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Chapter 7: The Chapel.

	


In this same New Bedford there stands a Whaleman's Chapel, and few are
the moody fishermen, shortly bound for the Indian Ocean or Pacific, who
fail to make a Sunday visit to the spot. I am sure that I did not.

Returning from my first morning stroll, I again sallied out upon this
special errand. The sky had changed from clear, sunny cold, to driving
sleet and mist. Wrapping myself in my shaggy jacket of the cloth called
bearskin, I fought my way against the stubborn storm. Entering, I
found a small scattered congregation of sailors, and sailors' wives and
widows. A muffled silence reigned, only broken at times by the shrieks
of the storm. Each silent worshipper seemed purposely sitting apart from
the other, as if each silent grief were insular and incommunicable. The
chaplain had not yet arrived; and there these silent islands of men and
women sat steadfastly eyeing several marble tablets, with black borders,
masoned into the wall on either side the pulpit. Three of them ran
something like the following, but I do not pretend to quote:--

SACRED TO THE MEMORY OF JOHN TALBOT, Who, at the age of eighteen, was
lost overboard, Near the Isle of Desolation, off Patagonia, November
1st, 1836. THIS TABLET Is erected to his Memory BY HIS SISTER.

SACRED TO THE MEMORY OF ROBERT LONG, WILLIS ELLERY, NATHAN COLEMAN,
WALTER CANNY, SETH MACY, AND SAMUEL GLEIG, Forming one of the boats'
crews OF THE SHIP ELIZA Who were towed out of sight by a Whale, On the
Off-shore Ground in the PACIFIC, December 31st, 1839. THIS MARBLE Is
here placed by their surviving SHIPMATES.

SACRED TO THE MEMORY OF The late CAPTAIN EZEKIEL HARDY, Who in the bows
of his boat was killed by a Sperm Whale on the coast of Japan, AUGUST
3d, 1833. THIS TABLET Is erected to his Memory BY HIS WIDOW.

Shaking off the sleet from my ice-glazed hat and jacket, I seated myself
near the door, and turning sideways was surprised to see Queequeg near
me. Affected by the solemnity of the scene, there was a wondering gaze
of incredulous curiosity in his countenance. This savage was the only
person present who seemed to notice my entrance; because he was the only
one who could not read, and, therefore, was not reading those frigid
inscriptions on the wall. Whether any of the relatives of the seamen
whose names appeared there were now among the congregation, I knew not;
but so many are the unrecorded accidents in the fishery, and so plainly
did several women present wear the countenance if not the trappings
of some unceasing grief, that I feel sure that here before me were
assembled those, in whose unhealing hearts the sight of those bleak
tablets sympathetically caused the old wounds to bleed afresh.

Oh! ye whose dead lie buried beneath the green grass; who standing among
flowers can say--here, HERE lies my beloved; ye know not the desolation
that broods in bosoms like these. What bitter blanks in those
black-bordered marbles which cover no ashes! What despair in those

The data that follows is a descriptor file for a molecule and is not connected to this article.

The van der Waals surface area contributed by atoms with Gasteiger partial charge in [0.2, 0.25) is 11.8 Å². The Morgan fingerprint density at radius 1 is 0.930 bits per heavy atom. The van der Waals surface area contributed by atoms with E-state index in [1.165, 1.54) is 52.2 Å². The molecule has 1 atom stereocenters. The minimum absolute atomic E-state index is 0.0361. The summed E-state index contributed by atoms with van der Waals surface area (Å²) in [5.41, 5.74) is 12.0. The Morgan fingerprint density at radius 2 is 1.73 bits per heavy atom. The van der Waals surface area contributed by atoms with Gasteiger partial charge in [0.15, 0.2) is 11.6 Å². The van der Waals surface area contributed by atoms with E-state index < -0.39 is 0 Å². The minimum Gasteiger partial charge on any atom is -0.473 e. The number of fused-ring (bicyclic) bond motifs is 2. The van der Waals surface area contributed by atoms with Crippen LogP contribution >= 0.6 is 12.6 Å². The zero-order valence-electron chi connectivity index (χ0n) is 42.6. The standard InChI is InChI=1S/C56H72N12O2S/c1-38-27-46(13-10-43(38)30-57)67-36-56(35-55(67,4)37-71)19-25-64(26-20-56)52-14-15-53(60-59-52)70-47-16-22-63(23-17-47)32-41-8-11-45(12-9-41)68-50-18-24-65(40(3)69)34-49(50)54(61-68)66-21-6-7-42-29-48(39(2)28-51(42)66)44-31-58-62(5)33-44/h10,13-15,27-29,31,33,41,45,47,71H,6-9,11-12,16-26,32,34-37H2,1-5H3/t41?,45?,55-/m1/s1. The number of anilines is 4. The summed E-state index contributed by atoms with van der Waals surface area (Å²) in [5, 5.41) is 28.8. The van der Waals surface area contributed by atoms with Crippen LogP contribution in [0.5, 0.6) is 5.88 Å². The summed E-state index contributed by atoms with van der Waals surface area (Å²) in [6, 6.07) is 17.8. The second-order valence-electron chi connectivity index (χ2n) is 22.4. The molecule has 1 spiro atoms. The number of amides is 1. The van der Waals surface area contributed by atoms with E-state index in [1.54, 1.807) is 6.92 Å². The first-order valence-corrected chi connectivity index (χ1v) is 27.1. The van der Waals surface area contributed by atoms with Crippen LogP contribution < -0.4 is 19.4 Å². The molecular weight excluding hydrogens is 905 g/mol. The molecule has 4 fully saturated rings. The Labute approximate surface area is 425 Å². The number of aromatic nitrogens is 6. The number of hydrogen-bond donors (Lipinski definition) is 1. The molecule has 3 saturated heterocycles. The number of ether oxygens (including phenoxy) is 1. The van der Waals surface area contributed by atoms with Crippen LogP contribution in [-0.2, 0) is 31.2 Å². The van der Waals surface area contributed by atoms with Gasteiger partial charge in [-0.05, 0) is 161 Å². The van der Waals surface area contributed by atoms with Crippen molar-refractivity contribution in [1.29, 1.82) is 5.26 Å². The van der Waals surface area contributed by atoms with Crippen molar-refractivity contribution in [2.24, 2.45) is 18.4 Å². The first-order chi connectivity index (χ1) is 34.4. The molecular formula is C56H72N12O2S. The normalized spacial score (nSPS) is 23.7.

immovable inscriptions! What deadly voids and unbidden infidelities in
the lines that seem to gnaw upon all Faith, and refuse resurrections to
the beings who have placelessly perished without a grave. As well might
those tablets stand in the cave of Elephanta as here.

In what census of living creatures, the dead of mankind are included;
why it is that a universal proverb says of them, that they tell no
tales, though containing more secrets than the Goodwin Sands; how it is
that to his name who yesterday departed for the other world, we prefix
so significant and infidel a word, and yet do not thus entitle him, if
he but embarks for the remotest Indies of this living earth; why the
Life Insurance Companies pay death-forfeitures upon immortals; in what
eternal, unstirring paralysis, and deadly, hopeless trance, yet lies
antique Adam who died sixty round centuries ago; how it is that we
still refuse to be comforted for those who we nevertheless maintain are
dwelling in unspeakable bliss; why all the living so strive to hush all
the dead; wherefore but the rumor of a knocking in a tomb will terrify a
whole city. All these things are not without their meanings.

But Faith, like a jackal, feeds among the tombs, and even from these
dead doubts she gathers her most vital hope.

It needs scarcely to be told, with what feelings, on the eve of a
Nantucket voyage, I regarded those marble tablets, and by the murky
light of that darkened, doleful day read the fate of the whalemen
who had gone before me. Yes, Ishmael, the same fate may be thine. But
somehow I grew merry again. Delightful inducements to embark, fine
chance for promotion, it seems--aye, a stove boat will make me an
immortal by brevet. Yes, there is death in this business of whaling--a
speechlessly quick chaotic bundling of a man into Eternity. But what
then? Methinks we have hugely mistaken this matter of Life and Death.
Methinks that what they call my shadow here on earth is my true
substance. Methinks that in looking at things spiritual, we are too
much like oysters observing the sun through the water, and thinking that
thick water the thinnest of air. Methinks my body is but the lees of my
better being. In fact take my body who will, take it I say, it is not
me. And therefore three cheers for Nantucket; and come a stove boat and
stove body when they will, for stave my soul, Jove himself cannot.